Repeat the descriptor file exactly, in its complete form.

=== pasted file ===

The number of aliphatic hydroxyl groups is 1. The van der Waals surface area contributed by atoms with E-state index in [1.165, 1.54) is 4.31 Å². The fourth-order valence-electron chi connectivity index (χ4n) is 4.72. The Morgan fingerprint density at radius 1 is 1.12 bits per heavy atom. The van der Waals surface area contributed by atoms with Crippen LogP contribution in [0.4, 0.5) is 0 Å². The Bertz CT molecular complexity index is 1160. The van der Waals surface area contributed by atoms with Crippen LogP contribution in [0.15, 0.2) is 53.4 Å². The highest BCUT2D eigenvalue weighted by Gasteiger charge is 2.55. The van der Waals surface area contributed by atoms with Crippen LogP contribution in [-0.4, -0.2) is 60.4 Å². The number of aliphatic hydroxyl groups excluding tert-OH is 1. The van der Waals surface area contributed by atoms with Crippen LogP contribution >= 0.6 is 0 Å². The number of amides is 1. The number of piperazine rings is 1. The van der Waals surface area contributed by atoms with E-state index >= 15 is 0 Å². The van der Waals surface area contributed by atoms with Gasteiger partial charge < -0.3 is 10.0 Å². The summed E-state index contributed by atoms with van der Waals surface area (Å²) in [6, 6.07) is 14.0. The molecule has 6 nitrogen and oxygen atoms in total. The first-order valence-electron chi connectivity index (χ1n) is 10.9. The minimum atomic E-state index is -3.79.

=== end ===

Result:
The number of aliphatic hydroxyl groups is 1. The van der Waals surface area contributed by atoms with E-state index in [1.165, 1.54) is 4.31 Å². The fourth-order valence-electron chi connectivity index (χ4n) is 4.72. The Morgan fingerprint density at radius 1 is 1.12 bits per heavy atom. The van der Waals surface area contributed by atoms with Crippen LogP contribution in [0.4, 0.5) is 0 Å². The Bertz CT molecular complexity index is 1160. The van der Waals surface area contributed by atoms with Crippen LogP contribution in [0.15, 0.2) is 53.4 Å². The highest BCUT2D eigenvalue weighted by Gasteiger charge is 2.55. The van der Waals surface area contributed by atoms with Crippen LogP contribution in [-0.4, -0.2) is 60.4 Å². The number of aliphatic hydroxyl groups excluding tert-OH is 1. The van der Waals surface area contributed by atoms with Crippen LogP contribution >= 0.6 is 0 Å². The number of amides is 1. The number of piperazine rings is 1. The van der Waals surface area contributed by atoms with E-state index >= 15 is 0 Å². The van der Waals surface area contributed by atoms with Gasteiger partial charge < -0.3 is 10.0 Å². The summed E-state index contributed by atoms with van der Waals surface area (Å²) in [6, 6.07) is 14.0. The molecule has 6 nitrogen and oxygen atoms in total. The first-order valence-electron chi connectivity index (χ1n) is 10.9. The minimum atomic E-state index is -3.79.